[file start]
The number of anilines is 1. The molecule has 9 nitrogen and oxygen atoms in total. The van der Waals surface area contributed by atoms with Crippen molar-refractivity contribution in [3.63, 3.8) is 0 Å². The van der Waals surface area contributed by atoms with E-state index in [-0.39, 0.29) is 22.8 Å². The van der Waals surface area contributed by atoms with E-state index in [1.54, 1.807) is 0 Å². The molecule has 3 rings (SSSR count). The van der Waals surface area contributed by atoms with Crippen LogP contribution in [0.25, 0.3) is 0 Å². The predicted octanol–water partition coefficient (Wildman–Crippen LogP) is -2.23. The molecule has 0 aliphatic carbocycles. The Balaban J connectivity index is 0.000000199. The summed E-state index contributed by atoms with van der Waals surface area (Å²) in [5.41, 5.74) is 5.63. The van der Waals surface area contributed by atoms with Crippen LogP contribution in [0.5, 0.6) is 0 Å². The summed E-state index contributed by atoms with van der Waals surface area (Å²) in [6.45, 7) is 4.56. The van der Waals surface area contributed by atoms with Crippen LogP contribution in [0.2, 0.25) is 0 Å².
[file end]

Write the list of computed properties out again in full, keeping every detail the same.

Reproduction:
The number of anilines is 1. The molecule has 9 nitrogen and oxygen atoms in total. The van der Waals surface area contributed by atoms with Crippen molar-refractivity contribution in [3.63, 3.8) is 0 Å². The van der Waals surface area contributed by atoms with E-state index in [-0.39, 0.29) is 22.8 Å². The van der Waals surface area contributed by atoms with E-state index in [1.54, 1.807) is 0 Å². The molecule has 3 rings (SSSR count). The van der Waals surface area contributed by atoms with Crippen LogP contribution in [0.25, 0.3) is 0 Å². The predicted octanol–water partition coefficient (Wildman–Crippen LogP) is -2.23. The molecule has 0 aliphatic carbocycles. The Balaban J connectivity index is 0.000000199. The summed E-state index contributed by atoms with van der Waals surface area (Å²) in [5.41, 5.74) is 5.63. The van der Waals surface area contributed by atoms with Crippen LogP contribution in [0.5, 0.6) is 0 Å². The summed E-state index contributed by atoms with van der Waals surface area (Å²) in [6.45, 7) is 4.56. The van der Waals surface area contributed by atoms with Crippen LogP contribution in [0.2, 0.25) is 0 Å².